San Francisco school board votes to rename schools honoring Washington, Lincoln, Feinstein, others
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Not even revered former presidents George Washington, Abraham Lincoln and Thomas Jefferson are safe from “cancel culture,” it appears.
The American icons were among a list of historical figures whose names will be removed from San Francisco’s public schools following a 6-1 vote by the school board Tuesday, according to multiple reports.
Washington and Jefferson were both slave owners and Lincoln, who ended slavery, became controversial because critics claim he oppressed indigenous people.
The presidents were among a long list of men and women whose namesake schools will soon be renamed. Others on the list include Francis Scott Key, who wrote the national anthem, former presidents William McKinley, James Garfield, James Monroe, and Herbert Hoover, Revolutionary War hero Paul Revere and author Robert Louis Stevenson, according to the San Francisco Chronicle.
Even an elementary school named for current U.S. Sen. Dianne Feinstein, D-Calif., will be changed over allegations that she replaced a damaged Confederate flag outside of City Hall when she was the city’s mayor in 1986, according to Courthouse News. She didn’t replace the flag after it was pulled down a second time.
Historical figures have come under a sharp focus since anti-racism protests swept the country last summer, with some protesters ripping down statues of figures like Washington, Lincoln, Jefferson and others they deemed offensive.
Mayor London Breed rebuked the plan in October as “offensive,” saying the school board should be focused on reopening schools closed during the pandemic rather than renaming them.
(Abraham Lincoln High School, among 44 schools targeted for renaming, is seen in San Francisco. (Google))
“It’s offensive to parents who are juggling their children’s daily at-home learning schedules with doing their own jobs and maintaining their sanity,” she said at the time, according to Courthouse News. “It’s offensive to me as someone who went to our public schools, who loves our public schools, and who knows how those years in the classroom are what lifted me out of poverty and into college. It’s offensive to our kids who are staring at screens day after day instead of learning and growing with their classmates and friends.”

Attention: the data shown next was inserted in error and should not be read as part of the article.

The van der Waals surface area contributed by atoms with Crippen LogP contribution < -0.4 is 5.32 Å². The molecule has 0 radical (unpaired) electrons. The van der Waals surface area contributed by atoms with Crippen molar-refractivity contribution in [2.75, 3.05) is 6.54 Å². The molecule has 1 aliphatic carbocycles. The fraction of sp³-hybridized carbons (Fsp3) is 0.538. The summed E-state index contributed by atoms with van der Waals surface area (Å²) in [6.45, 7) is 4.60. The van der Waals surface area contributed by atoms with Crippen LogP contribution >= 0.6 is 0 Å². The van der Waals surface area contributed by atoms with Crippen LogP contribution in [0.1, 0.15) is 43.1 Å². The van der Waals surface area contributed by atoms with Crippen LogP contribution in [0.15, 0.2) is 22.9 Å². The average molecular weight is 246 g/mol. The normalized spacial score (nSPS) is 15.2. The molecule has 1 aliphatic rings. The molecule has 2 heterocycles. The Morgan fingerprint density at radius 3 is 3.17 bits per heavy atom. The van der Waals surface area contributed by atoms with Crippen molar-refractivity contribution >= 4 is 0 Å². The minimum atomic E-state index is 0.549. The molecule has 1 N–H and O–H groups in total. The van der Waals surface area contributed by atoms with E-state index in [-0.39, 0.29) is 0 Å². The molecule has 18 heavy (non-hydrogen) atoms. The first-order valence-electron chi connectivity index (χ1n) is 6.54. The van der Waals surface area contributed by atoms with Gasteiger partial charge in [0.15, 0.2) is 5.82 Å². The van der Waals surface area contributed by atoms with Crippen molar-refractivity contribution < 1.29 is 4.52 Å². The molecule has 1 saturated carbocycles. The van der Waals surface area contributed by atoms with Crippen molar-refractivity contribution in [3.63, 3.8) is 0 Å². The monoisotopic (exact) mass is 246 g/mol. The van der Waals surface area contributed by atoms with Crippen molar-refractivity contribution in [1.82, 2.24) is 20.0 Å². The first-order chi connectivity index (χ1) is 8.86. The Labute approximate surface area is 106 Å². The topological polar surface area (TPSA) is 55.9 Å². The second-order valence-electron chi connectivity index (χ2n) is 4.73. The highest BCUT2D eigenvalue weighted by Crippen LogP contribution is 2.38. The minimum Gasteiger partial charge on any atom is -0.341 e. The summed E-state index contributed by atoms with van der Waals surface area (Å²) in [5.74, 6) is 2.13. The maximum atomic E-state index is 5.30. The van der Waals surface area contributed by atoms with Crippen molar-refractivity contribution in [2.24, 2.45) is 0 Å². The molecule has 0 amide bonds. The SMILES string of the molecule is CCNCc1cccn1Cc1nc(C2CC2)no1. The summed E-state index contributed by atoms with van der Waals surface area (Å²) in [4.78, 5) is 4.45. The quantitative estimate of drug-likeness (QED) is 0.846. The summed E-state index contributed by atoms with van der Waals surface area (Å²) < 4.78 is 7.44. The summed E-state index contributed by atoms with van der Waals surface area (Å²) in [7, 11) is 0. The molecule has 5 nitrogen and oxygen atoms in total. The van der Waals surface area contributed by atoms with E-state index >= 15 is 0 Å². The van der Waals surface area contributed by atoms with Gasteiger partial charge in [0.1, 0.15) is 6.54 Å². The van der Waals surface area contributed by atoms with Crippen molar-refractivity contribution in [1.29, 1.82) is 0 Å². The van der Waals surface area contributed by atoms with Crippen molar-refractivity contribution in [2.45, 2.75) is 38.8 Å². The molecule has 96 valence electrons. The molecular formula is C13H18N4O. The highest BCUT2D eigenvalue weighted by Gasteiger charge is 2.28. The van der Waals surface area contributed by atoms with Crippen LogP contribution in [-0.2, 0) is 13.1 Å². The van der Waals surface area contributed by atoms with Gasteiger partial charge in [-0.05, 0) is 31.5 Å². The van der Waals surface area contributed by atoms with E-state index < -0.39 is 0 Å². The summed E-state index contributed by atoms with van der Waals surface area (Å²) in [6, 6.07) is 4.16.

Replacing signage at the 44 schools will cost more than $400,000, according to the Courthouse News. The price tag could also go up to around $1 million for schools to get new activity uniforms, repaint gymnasium floors, etc., according to the Chronicle. The district is facing a budget deficit.
While the board focused on renaming the schools in the Tuesday meeting, it did not discuss reopening schools from coronavirus shutdowns.
Other critics complained the panel that reviewed the appropriateness of school names used little input from historians and didn’t put the figures into a historical context or weigh their contributions with their failings.
Others argued the research process was thin, relying on selective sources and using websites like Wikipedia to back up claims.
In the case of Roosevelt Middle School, it wasn’t clear if the board knew which former President Roosevelt it was named for, but decided to have it removed anyway.
Board member Mark Sanchez, however, called the decision a “moral message.”
“It’s a message to our families, our students and our community. It’s not just symbolic,” he said, according to the Chronicle.
Board member Kevine Boggess, who supported the resolution, suggested schools shouldn’t be named after anyone.
We “should not make heroes out of mortal folks,” he said, according to the Chronicle. “I think we need to examine our naming policies across the district and really consider how the way we go about naming schools reflects our true values.”
School staff and families have until April to suggest new names for the schools.
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